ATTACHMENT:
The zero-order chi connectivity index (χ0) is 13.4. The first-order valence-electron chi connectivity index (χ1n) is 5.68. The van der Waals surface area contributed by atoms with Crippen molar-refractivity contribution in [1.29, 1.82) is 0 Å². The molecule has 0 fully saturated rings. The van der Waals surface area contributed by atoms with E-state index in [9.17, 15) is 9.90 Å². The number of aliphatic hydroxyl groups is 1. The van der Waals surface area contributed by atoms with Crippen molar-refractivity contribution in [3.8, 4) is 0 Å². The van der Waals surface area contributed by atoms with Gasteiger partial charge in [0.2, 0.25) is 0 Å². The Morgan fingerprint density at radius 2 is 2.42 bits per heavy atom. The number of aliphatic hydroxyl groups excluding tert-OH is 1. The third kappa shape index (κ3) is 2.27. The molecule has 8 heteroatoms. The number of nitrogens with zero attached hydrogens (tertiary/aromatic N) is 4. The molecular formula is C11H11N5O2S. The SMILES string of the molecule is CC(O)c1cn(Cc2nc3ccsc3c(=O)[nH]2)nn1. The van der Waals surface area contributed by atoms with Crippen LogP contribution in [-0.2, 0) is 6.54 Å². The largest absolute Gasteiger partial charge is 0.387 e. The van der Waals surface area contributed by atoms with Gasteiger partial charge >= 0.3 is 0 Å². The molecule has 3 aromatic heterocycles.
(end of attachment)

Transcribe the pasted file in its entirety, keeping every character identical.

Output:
The zero-order chi connectivity index (χ0) is 13.4. The first-order valence-electron chi connectivity index (χ1n) is 5.68. The van der Waals surface area contributed by atoms with Crippen molar-refractivity contribution in [1.29, 1.82) is 0 Å². The molecule has 0 fully saturated rings. The van der Waals surface area contributed by atoms with E-state index in [9.17, 15) is 9.90 Å². The number of aliphatic hydroxyl groups is 1. The van der Waals surface area contributed by atoms with Crippen molar-refractivity contribution in [3.8, 4) is 0 Å². The van der Waals surface area contributed by atoms with Gasteiger partial charge in [0.2, 0.25) is 0 Å². The Morgan fingerprint density at radius 2 is 2.42 bits per heavy atom. The number of aliphatic hydroxyl groups excluding tert-OH is 1. The third kappa shape index (κ3) is 2.27. The molecule has 8 heteroatoms. The number of nitrogens with zero attached hydrogens (tertiary/aromatic N) is 4. The molecular formula is C11H11N5O2S. The SMILES string of the molecule is CC(O)c1cn(Cc2nc3ccsc3c(=O)[nH]2)nn1. The van der Waals surface area contributed by atoms with Crippen LogP contribution in [-0.2, 0) is 6.54 Å². The largest absolute Gasteiger partial charge is 0.387 e. The van der Waals surface area contributed by atoms with Gasteiger partial charge >= 0.3 is 0 Å². The molecule has 3 aromatic heterocycles.